Blog posts by Category
Interviewing: General Advice
by Katy Arenschield | March 3, 2016
No matter what environment you are in – a job setting, an interview, a networking event; your nonverbal communication is equally as important as what you say. In fact, I’d argue that it is MORE important. Take this example: your supervisor asks you to come in on a Saturday to complete a project, and you say “yes”. However, you say it with an obvious eye roll. While you are being agreeable, he will know that you are unhappy with the idea of working on the weekend. Our gestures often say more than our words and can indicate our true feelings.
“Nonverbal cues” refers to all communication between people that do not have a direct verbal translation. Examples of these are body movements and facial expressions. These nonverbal cues are extremely important in the work place because how others perceive you impacts … Read More
by Laura Pizoli | February 11, 2016
My money says that you want a job, perhaps not this semester, but eventually. The problem is that all of your peers reading this also want a job, possibly even the same job you want. There is a lot of competition in the job search. Many of your resumes are practically identical to each other. Same first year project, same list of technology, a similar list of organizations, and a quick print of a degree audit shows that your classes and GPA are also neck and neck. So how do you stand out? Show them what’s not on the resume. Show them you. Show them that you are professional and prepared.
It seems like common knowledge, but many recruiters report that students aren’t prepared and/or lack common professional behavior. You can’t add classes or gain industry experience a week before a job interview, but there are things that you … Read More
by Lauren Verhoff | December 2, 2015
The interview is over, and the waiting game begins. It seemed to go well, but you’re still waiting to hear back. What should you be doing after the interview?
Send a thank you.
A thoughtful thank you should be sent to the recruiter(s) within 24 hours. CareerBuilder conducted a survey, which showed that 22% of employers are less likely to hire a candidate who did not send a thank you, and 91% of employers liked being thanked for the interview. Recognize that many company representatives conducting interviews are taking on recruiting as an addiitonal task to their engineering job, so thanking them for the the extra effort can go a long way.
Refer to your notes after the interview and write something thoughtful. Email is the quickest way to follow up. A nice additional touch would be promptly mailing out a personal, hand-written thank you note.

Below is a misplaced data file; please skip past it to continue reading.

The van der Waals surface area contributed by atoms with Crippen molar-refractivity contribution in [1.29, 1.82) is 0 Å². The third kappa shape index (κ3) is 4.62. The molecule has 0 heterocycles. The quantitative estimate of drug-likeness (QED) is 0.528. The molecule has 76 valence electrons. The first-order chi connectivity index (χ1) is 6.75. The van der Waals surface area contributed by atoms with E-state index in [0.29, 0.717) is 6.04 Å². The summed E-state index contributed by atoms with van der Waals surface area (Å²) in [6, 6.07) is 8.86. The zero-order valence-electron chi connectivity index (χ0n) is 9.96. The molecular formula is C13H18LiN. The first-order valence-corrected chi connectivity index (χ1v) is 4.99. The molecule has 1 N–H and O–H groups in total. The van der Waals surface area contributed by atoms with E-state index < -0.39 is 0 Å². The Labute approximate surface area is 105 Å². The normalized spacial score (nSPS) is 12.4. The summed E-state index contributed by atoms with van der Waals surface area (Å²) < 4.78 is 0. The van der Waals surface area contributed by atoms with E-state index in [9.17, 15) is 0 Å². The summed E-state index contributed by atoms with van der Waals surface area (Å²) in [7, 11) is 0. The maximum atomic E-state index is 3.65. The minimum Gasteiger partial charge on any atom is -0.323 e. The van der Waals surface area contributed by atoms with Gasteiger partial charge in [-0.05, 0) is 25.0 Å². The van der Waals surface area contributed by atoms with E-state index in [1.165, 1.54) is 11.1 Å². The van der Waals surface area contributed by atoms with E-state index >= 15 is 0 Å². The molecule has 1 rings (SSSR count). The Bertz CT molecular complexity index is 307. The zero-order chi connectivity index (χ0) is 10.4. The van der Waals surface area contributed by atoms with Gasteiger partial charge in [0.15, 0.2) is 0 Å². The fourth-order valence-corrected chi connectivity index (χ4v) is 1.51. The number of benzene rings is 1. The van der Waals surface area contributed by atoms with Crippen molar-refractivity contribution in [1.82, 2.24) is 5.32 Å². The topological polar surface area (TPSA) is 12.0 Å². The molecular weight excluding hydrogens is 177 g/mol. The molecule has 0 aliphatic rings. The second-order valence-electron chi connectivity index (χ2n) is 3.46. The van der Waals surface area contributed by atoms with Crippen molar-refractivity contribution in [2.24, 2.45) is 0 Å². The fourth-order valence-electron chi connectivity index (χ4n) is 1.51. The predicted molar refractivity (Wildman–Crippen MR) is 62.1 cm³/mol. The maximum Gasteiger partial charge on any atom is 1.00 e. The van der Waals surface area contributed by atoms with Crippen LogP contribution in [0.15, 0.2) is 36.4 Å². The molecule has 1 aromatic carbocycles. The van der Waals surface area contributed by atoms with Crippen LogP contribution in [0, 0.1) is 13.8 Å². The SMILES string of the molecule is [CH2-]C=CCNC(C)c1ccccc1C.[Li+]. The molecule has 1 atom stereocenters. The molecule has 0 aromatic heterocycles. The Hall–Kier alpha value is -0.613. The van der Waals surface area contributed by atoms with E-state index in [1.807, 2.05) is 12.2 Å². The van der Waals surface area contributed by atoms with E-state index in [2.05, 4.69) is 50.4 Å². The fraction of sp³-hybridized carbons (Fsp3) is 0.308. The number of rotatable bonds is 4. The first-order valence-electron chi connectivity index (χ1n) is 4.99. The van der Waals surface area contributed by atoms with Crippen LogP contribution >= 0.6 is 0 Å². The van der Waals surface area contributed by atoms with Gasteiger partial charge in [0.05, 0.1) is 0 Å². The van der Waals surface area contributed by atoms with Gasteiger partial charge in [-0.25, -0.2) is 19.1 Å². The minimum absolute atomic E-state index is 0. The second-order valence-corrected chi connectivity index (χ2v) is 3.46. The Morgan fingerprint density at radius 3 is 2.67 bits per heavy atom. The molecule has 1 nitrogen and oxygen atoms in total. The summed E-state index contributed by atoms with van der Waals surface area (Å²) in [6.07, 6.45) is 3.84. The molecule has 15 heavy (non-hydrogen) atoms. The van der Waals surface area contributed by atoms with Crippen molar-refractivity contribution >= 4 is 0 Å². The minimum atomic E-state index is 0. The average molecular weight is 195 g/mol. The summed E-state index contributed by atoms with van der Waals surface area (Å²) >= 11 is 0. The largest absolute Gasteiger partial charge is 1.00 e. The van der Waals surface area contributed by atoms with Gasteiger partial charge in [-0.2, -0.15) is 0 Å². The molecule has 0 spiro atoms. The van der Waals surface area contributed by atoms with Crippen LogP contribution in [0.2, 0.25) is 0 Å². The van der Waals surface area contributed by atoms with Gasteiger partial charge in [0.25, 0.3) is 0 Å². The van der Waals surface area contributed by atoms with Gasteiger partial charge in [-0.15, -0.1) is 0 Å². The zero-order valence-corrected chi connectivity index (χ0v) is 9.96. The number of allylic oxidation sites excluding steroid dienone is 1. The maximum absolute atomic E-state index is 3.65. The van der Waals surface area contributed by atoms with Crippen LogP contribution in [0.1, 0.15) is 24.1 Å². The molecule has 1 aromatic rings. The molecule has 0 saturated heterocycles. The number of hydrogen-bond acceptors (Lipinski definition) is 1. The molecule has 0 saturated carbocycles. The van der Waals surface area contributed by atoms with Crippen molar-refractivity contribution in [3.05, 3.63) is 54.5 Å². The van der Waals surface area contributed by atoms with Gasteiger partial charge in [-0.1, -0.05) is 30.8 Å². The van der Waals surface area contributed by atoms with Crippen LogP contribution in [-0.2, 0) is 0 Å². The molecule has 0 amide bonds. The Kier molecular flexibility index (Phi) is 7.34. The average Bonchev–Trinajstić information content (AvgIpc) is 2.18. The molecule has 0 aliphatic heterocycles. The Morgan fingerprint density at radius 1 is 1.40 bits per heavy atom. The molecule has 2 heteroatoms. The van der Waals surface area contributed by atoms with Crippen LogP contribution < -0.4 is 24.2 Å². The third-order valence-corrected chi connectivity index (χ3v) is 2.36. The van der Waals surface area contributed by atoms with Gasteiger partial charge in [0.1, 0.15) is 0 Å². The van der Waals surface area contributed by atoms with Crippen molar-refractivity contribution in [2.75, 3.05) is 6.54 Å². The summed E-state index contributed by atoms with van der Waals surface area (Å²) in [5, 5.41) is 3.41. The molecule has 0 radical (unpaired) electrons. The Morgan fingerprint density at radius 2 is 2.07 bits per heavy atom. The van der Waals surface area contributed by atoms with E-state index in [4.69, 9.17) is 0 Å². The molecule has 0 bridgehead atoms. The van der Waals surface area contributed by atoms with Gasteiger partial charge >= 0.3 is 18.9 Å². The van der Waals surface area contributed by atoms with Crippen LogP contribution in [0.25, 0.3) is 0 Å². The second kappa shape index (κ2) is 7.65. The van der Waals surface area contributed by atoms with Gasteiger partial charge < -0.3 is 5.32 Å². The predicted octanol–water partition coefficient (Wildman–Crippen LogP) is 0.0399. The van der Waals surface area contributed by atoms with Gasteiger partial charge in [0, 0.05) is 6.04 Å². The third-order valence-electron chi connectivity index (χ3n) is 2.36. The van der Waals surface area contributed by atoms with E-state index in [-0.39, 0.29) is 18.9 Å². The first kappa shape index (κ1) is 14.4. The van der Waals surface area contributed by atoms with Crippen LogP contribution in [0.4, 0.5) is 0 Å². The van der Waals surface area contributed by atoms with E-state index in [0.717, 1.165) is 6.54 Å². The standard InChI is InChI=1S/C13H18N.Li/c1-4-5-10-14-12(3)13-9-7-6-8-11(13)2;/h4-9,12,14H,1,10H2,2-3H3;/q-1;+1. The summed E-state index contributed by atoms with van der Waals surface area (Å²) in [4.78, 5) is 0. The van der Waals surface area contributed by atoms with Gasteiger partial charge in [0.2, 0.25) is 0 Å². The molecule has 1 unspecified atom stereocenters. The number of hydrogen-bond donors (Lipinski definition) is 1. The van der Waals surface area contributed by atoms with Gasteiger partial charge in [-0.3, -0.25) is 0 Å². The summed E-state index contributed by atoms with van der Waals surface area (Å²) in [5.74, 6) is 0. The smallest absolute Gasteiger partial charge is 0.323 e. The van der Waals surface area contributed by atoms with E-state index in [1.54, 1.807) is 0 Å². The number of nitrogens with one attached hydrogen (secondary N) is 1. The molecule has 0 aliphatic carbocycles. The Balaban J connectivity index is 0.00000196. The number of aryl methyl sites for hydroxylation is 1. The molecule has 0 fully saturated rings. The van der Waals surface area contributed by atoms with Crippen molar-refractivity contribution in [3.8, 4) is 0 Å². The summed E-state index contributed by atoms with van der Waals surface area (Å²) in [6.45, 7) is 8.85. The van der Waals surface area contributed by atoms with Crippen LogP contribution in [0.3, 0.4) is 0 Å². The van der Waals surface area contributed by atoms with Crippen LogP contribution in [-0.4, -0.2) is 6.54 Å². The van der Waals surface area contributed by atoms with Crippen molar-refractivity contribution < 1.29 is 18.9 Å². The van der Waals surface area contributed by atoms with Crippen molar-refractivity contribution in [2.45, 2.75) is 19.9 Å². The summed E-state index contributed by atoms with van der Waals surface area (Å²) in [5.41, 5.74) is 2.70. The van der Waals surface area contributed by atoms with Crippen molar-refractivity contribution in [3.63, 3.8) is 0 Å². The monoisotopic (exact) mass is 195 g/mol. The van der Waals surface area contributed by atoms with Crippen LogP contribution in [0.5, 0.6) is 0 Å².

Follow the interviewer’s guidelines, and … Read More
by Danielle Corrigan | November 12, 2015
“Choose a job you love, and you will never have to work a day in your life.” This quote might be true if my career was as a professional athlete or a famous musician, but since I am neither, work is still work. I may love my job, but at the end of the day, I want to turn off the emails, shut down the computer, and enjoy the evening without the stress of work following me home. The phrase “work-life balance” has become such a buzz word that employers may say their company values it, but in reality, the demands of the job prevent you from having a life. How can you tell if a company encourages work-life balance or are all talk? Below are four tips to help you figure out if the company truly values work-life balance.
Do online research prior to the interview.
As with all …
by Krysta Kirsch | February 27, 2015
We’ve all been there. We go into an interview feeling confident, and we leave thinking “what just happened?” Maybe you didn’t do enough prep work or questions were asked that you never anticipated. Maybe you forgot to turn your phone off--and had an awkward moment. Whatever happened, it is important to successfully recover so you can walk into your next interview with resilience and optimism.
First things first. Even after a bad interview, you’ll want to send a thank you email to your interviewer. If what happened during the interview warrants acknowledgement/an apology (i.e. you were late, you said something inappropriate, etc.) then now is a good time to address it. You may be able to salvage the interaction with an honest, professional message. Even if you don’t get a call back, you can at least feel confident that you did what you could to rectify the situation … Read More